Re: Subsidies ...

From:         khowie@accessone.com (Keith Howie)
Organization: AccessOne
Date:         21 Mar 96 02:38:05 
References:   1 2 3
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mezei_jf@eisner.decus.org (Jean-Francois Mezei) wrote:

>Excuse my ignorance, but could someone *PLEASE* post a comprehensive list of
>the members of that consortium and a note on whether each member is:
>	-privately held
>	-crown corporation (shares owned by government)
>	-division of government (operates out of govt budgets)

This sort of information is readily available to anyone who wants to
got to the trouble of looking it up, but here goes again:

Airbus members are:
(1) Aerospatiale, owned by French government. Consistent money-loser,
but government has plans to fix that by merging it with Dassault, a
privately held company which just as consistently makes money. Has a
37.9 per cent stake in Airbus.
(2) Daimler-Benz Aerospace, private German company, also has a 37.9
per cent stake in Airbus. Generally well-run but just lost its shirt
on the Fokker fiasco.
(3) British Aerospace, private British company, has a 20 per cent
stake in Airbus. Just came off one of its most successful years ever,
capping one of the most amazing comebacks in British business history.
Company's CEO quoted in today's (March 1) Wall Street Journal as
saying that until Airbus gets its house in order, it should forget
about the AXX.
(4) CASA, a Spanish company, has a 4.2 per cent stake in Airbus. I
don't know what its ownership is.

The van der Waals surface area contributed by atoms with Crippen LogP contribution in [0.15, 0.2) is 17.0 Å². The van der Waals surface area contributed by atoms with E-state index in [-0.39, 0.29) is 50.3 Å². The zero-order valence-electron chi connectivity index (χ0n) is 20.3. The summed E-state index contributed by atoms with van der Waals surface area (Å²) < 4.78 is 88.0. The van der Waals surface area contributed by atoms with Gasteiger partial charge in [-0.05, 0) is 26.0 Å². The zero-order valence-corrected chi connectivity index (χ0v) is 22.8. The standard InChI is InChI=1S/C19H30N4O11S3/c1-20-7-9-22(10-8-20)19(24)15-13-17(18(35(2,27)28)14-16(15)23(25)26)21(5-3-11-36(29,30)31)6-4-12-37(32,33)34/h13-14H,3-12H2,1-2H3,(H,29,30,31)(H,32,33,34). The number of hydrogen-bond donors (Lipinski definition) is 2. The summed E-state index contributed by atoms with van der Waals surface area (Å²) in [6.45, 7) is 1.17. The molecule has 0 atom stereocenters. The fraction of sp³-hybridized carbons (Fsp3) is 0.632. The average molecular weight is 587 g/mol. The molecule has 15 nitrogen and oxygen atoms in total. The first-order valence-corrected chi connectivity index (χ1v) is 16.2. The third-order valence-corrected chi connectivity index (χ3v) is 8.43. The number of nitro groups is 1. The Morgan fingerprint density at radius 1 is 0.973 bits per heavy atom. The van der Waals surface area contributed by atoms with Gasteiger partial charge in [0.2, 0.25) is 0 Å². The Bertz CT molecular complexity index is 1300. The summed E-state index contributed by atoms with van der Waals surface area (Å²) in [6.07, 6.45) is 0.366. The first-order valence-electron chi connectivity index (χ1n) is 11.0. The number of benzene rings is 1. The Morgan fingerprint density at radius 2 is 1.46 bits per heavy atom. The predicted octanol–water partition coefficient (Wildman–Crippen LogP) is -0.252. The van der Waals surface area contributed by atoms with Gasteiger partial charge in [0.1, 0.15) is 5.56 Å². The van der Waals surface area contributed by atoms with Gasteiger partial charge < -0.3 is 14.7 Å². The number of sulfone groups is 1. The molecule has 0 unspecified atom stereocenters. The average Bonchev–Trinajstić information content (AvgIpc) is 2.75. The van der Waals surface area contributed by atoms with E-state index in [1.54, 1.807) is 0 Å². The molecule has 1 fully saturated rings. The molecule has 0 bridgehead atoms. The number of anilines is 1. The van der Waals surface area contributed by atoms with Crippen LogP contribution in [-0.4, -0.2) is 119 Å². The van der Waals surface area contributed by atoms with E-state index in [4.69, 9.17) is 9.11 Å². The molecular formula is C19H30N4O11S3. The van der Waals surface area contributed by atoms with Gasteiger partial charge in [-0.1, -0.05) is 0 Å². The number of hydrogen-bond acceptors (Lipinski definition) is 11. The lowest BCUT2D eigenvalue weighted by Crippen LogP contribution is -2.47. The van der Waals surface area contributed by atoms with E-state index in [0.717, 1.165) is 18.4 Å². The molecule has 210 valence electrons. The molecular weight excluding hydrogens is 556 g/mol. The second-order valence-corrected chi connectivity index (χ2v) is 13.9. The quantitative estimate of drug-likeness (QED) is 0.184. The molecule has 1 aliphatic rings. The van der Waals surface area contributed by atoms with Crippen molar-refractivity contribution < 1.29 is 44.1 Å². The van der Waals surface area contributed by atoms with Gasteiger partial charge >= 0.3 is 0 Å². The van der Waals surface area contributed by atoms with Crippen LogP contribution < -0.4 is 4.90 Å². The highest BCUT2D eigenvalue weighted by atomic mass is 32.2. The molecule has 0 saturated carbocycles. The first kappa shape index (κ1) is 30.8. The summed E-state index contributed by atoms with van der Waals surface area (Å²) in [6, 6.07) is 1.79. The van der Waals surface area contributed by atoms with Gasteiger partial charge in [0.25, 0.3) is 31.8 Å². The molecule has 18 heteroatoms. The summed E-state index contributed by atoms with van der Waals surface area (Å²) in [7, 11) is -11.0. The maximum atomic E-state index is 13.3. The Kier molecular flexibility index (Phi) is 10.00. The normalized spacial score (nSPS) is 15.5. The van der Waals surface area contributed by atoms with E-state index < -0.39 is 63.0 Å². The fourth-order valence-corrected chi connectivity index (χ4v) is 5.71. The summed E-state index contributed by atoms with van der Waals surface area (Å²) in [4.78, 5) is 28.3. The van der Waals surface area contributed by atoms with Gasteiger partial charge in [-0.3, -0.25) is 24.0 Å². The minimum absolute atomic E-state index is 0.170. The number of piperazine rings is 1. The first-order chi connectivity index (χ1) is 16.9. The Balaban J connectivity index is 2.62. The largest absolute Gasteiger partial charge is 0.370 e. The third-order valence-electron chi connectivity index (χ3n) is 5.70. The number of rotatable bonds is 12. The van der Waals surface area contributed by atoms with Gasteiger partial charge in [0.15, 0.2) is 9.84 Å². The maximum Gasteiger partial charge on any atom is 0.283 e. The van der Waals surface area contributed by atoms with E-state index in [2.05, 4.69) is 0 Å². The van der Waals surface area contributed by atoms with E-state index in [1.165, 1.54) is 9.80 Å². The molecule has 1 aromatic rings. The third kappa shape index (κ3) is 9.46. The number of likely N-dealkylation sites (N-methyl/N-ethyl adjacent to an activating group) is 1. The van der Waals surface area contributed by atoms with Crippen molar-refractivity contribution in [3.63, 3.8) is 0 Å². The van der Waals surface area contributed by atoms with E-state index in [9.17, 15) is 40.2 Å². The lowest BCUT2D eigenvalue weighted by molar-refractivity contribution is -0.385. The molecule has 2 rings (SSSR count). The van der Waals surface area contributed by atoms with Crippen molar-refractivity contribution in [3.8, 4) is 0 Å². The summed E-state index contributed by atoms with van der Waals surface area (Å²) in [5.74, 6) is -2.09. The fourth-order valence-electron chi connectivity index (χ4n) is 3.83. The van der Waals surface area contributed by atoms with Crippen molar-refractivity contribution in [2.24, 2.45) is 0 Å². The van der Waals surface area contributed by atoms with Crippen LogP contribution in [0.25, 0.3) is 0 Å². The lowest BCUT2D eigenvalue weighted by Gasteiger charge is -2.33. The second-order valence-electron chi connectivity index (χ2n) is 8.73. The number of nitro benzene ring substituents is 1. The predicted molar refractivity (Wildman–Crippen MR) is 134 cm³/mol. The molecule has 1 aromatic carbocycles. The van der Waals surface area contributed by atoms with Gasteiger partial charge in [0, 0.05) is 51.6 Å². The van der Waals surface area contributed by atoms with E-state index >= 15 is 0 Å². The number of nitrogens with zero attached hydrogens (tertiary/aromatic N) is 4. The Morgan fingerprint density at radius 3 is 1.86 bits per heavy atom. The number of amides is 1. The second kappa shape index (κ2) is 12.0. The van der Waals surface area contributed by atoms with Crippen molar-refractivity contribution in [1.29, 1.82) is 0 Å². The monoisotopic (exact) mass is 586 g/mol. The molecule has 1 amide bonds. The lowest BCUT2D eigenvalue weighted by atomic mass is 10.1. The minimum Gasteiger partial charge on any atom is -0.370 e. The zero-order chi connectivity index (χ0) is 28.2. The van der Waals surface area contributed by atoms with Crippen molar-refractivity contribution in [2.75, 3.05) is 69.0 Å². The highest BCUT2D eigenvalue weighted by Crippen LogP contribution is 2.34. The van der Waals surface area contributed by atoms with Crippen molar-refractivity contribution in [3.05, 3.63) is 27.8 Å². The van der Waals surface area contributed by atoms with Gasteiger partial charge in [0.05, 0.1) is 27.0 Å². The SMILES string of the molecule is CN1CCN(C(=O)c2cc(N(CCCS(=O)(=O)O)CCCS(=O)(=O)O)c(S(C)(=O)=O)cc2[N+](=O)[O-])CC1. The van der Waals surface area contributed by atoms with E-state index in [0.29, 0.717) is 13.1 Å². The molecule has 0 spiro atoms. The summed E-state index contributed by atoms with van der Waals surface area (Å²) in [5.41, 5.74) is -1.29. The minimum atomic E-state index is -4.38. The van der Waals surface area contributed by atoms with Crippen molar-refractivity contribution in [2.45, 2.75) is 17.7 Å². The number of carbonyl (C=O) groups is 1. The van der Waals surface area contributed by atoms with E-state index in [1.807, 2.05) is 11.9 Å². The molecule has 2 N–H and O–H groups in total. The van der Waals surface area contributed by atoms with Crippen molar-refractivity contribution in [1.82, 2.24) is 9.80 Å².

>As I understand it, a consortium is a bunch of companies getting together to
>build something. A consortium does not necessarily mean that it is government
>owned or controlled.

Airbus is legally, under French law, a "Groupemente d'Interet
Economique" (CIE, or "grouping of economic interest"). As such,
partner companies can join together without actually merging. No
financial reports are required to be made public. This is one reason
why discussions on Airbus subsidies often generate more heat than
light. Nobody knows the facts. If you want more detailed infromation,
go hire a French lawyer.

>Just because the EU governments decided to team up and produce something which
>could compete against the USA and gave mandates to selected companies to get
>together and build something...
(snip)

I don't think this is an accurate description of what actually
happened, but I don't want to get into a squabble about it.

>So, until someone posts a comprehensive list of members of Airbus, and
>what type and how much of government financial help was given out, it is rather
>pointless to debate Airbus based on the urban myth that it is government owned,
>government controlled, subsidised to the neck, highly inefficient, staffed by
>bureaucrats etc etc etc.

The Wall Street Journal article mentioned above alludes to some of the
problems with the Airbus legal structure and how those problems are
affecting the AXX decision. Anyone who is interested should read it in
its entirety, but I'll try to summarize as follows: The AXX will take
9 to 12 billion US dollars to develop. Only a third of that can come
from government assistance per the US-EU agreement on such matters.
Private investment will be necessary but potential investors don't
like the present Airbus legal structure. A committee is studying the
problem and is to make its report in June.

Keith